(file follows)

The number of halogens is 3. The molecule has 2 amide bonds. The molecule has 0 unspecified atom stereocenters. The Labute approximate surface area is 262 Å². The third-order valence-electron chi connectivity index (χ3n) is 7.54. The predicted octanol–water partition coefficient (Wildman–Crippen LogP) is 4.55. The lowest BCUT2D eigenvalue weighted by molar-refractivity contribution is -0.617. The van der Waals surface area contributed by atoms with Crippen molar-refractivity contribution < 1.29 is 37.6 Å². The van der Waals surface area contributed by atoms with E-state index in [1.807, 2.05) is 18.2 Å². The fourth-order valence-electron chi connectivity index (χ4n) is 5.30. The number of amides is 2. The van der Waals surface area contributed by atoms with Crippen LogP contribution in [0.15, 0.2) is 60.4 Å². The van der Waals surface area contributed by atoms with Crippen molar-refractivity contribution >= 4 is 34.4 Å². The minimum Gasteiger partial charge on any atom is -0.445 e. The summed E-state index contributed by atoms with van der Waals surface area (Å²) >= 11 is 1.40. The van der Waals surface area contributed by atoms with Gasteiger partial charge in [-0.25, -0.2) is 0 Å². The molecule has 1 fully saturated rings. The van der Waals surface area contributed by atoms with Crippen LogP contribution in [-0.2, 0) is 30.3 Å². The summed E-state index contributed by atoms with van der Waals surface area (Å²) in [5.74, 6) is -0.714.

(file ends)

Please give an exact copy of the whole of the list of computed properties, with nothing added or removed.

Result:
The number of halogens is 3. The molecule has 2 amide bonds. The molecule has 0 unspecified atom stereocenters. The Labute approximate surface area is 262 Å². The third-order valence-electron chi connectivity index (χ3n) is 7.54. The predicted octanol–water partition coefficient (Wildman–Crippen LogP) is 4.55. The lowest BCUT2D eigenvalue weighted by molar-refractivity contribution is -0.617. The van der Waals surface area contributed by atoms with Crippen molar-refractivity contribution < 1.29 is 37.6 Å². The van der Waals surface area contributed by atoms with E-state index in [1.807, 2.05) is 18.2 Å². The fourth-order valence-electron chi connectivity index (χ4n) is 5.30. The number of amides is 2. The van der Waals surface area contributed by atoms with Crippen LogP contribution in [0.15, 0.2) is 60.4 Å². The van der Waals surface area contributed by atoms with Crippen molar-refractivity contribution >= 4 is 34.4 Å². The minimum Gasteiger partial charge on any atom is -0.445 e. The summed E-state index contributed by atoms with van der Waals surface area (Å²) >= 11 is 1.40. The van der Waals surface area contributed by atoms with Gasteiger partial charge in [-0.25, -0.2) is 0 Å². The molecule has 1 fully saturated rings. The van der Waals surface area contributed by atoms with Crippen LogP contribution in [-0.2, 0) is 30.3 Å². The summed E-state index contributed by atoms with van der Waals surface area (Å²) in [5.74, 6) is -0.714.